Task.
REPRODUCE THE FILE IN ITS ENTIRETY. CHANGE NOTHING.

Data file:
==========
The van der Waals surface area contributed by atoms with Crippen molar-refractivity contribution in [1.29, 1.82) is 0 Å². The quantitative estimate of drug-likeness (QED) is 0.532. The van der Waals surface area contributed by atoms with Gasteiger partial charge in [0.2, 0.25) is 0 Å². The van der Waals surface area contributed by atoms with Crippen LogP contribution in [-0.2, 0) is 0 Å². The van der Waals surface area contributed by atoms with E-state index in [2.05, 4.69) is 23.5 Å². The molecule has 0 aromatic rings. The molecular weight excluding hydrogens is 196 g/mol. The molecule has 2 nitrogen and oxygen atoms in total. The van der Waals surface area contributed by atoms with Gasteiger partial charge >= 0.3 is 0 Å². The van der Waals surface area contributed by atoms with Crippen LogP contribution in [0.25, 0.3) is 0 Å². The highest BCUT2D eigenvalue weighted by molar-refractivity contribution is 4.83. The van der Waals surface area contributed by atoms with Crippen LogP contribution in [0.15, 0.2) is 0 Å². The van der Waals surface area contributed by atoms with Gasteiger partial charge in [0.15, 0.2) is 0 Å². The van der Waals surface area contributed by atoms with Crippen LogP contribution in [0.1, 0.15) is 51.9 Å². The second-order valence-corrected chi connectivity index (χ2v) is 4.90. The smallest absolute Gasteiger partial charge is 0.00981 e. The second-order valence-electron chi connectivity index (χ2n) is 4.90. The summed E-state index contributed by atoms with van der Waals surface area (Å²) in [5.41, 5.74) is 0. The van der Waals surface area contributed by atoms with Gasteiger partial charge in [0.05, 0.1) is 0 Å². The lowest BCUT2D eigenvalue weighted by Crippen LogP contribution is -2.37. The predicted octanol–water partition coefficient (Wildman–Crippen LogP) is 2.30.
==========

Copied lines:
The van der Waals surface area contributed by atoms with Crippen molar-refractivity contribution in [1.29, 1.82) is 0 Å². The quantitative estimate of drug-likeness (QED) is 0.532. The van der Waals surface area contributed by atoms with Gasteiger partial charge in [0.2, 0.25) is 0 Å². The van der Waals surface area contributed by atoms with Crippen LogP contribution in [-0.2, 0) is 0 Å². The van der Waals surface area contributed by atoms with E-state index in [2.05, 4.69) is 23.5 Å². The molecule has 0 aromatic rings. The molecular weight excluding hydrogens is 196 g/mol. The molecule has 2 nitrogen and oxygen atoms in total. The van der Waals surface area contributed by atoms with Gasteiger partial charge >= 0.3 is 0 Å². The van der Waals surface area contributed by atoms with Crippen LogP contribution in [0.25, 0.3) is 0 Å². The highest BCUT2D eigenvalue weighted by molar-refractivity contribution is 4.83. The van der Waals surface area contributed by atoms with Crippen LogP contribution in [0.15, 0.2) is 0 Å². The van der Waals surface area contributed by atoms with Gasteiger partial charge in [0.15, 0.2) is 0 Å². The van der Waals surface area contributed by atoms with Crippen LogP contribution in [0.1, 0.15) is 51.9 Å². The second-order valence-corrected chi connectivity index (χ2v) is 4.90. The smallest absolute Gasteiger partial charge is 0.00981 e. The second-order valence-electron chi connectivity index (χ2n) is 4.90. The summed E-state index contributed by atoms with van der Waals surface area (Å²) in [5.41, 5.74) is 0. The van der Waals surface area contributed by atoms with Gasteiger partial charge in [0.05, 0.1) is 0 Å². The lowest BCUT2D eigenvalue weighted by Crippen LogP contribution is -2.37. The predicted octanol–water partition coefficient (Wildman–Crippen LogP) is 2.30.